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Russia and the World Trade Organization.

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2.RUSSIA AND THE WORLD TRADE ORGANIZATION Myth 1. WTO membership means complete exposure of the economy to global competition, leading to the displacement of domestic industry followed by mass unemployment. This myth rests on a number of assumptions: ??Current tariffs protect Russia's industry against competition. ??WTO membership will lead to a drastic reduction in this tariff barrier. ??WTO membership means that the government will lose the key instruments it uses to protect local industry. ??Opening the economy as required by WTO membership amounts to a death sentence for domestic industry. The truth is more complex: ??Current tariff rates are low, some 7-15 percent at the two-digit industry level, too low to be very effective by international standards. Moreover, customs administration functions so poorly that only about half the tariffs are collected. ??Joining the WTO will not necessarily lead to a reduction in tariffs. Tariff rates will be decided during accession negotiations, and some tariffs may even be raised. Because the rates are likely to be fixed once the accession agreement is signed, government and industry must think carefully about the levels of future tariffs. ??The government will not lose its ability to protect domestic producers. Members of the WTO are permitted to implement temporary defensive measures. Also, keeping the real exchange rate low can help protect domestic producers. ??Although it is true that exposure to international competition may be detrimental in the short run to some sectors of the Russian economy, such as the food and machine building industries, the long-term consequences of not joining and not restructuring are even more harmful. Myth 2. ...read more.


True, WTO membership provides foreign producers with tools to resolve conflicts with Russian authorities, so that in cases of discrimination, Russian exports will be subject to fines and levies in global markets. However, WTO membership does not preclude the pressuring of domestic businesses by the Russian authorities, which could continue. Administrative reform is thus a must. If the government does not reform itself, Russian business may lose rather than benefit from WTO membership. Myth 6. Regional free trade agreements are becoming more important than the WTO. Membership in the WTO will not offer Russia any special advantages, and may even weaken its position if the Customs Union with the Commonwealth of Independent States is abandoned. If Russia joins the WTO, it will be able to acquire all the advantages of that organization. As for the Customs Union, all of its functions may be preserved through bilateral agreements or the establishment of a formal regional free trade association. Myth 7. Because of Russia's geographic position, WTO membership will not improve the investment climate in any significant way. David Ricardo long ago refuted the old argument of the irrationality of trade in the context of high production costs for all products by demonstrating that comparative advantage is more important than absolute advantage. True, a colder climate increases transaction costs. But cold is not a decisive factor in the current development of the Russian economy. In growth regressions, the geographic variable loses its significance when bureaucratic corruption, an index of economic openness, and the quality of laws are controlled for. ...read more.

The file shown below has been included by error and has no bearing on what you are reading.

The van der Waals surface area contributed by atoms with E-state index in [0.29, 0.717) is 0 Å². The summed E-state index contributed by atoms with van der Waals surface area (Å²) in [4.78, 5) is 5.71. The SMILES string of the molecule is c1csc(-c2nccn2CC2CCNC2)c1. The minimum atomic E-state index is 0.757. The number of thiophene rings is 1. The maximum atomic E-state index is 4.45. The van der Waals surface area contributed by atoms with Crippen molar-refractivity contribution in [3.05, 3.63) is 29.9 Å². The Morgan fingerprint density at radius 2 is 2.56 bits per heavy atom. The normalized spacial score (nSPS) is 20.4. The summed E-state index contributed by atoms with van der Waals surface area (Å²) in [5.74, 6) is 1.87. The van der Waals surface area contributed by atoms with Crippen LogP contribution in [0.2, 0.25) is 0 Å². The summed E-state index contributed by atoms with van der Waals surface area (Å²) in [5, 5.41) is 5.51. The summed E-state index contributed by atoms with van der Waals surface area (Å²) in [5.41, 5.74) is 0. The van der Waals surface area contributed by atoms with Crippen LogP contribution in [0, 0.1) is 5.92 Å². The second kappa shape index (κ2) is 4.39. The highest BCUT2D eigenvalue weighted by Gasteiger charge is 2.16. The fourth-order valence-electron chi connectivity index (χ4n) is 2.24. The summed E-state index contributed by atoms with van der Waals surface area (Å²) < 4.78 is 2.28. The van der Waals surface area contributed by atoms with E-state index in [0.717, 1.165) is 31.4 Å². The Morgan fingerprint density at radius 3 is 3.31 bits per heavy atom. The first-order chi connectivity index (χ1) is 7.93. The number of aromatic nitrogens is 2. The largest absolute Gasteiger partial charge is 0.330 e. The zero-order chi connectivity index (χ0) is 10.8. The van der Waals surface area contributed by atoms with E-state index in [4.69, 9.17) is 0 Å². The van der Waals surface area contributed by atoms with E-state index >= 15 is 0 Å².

Capital gains need to be made tax free, at least temporarily. Reform of the judicial system would curb bureaucratic corruption and strengthen protection of property rights. Information mobility: Russia needs to take advantage of new information technologies. Greater access to the World Wide Web will improve information mobility and aid the transfer of capital and labor to more productive economic sectors. Although the Internet is a public infrastructure good (like a highway system), the private sector should share the cost of its financing. In sum, without greater mobility, Russia risks becoming trapped in a vicious (closed) cycle of survival without modernization, with moderate growth, at best, during years of high oil prices and stagnation or even depression during years of low prices for natural resources. With greater mobility-horizontal, vertical, and information mobility of capital and labor into the most promising sectors-Russia can be successful in the global economy. Investing in the more progressive areas of the economy helps improves the quality of education and contributes to higher mobility of the factors of production. The quality of human capital remains Russia's biggest comparative advantage. Human capital will be the driving force for investment in new sectors of the economy if Russia joins the WTO. If Russia waits too long, however, the potential of this factor could be wasted, and the chance to break the vicious cycle missed. Thus the sooner Russia joins the WTO, the easier it will be to adjust to the new realities of the world economy. WTO membership means more than lower tariffs. It also implies deep structural changes in the economy as a whole. Such structural reforms are essential for Russia to benefit from WTO accession. ...read more.

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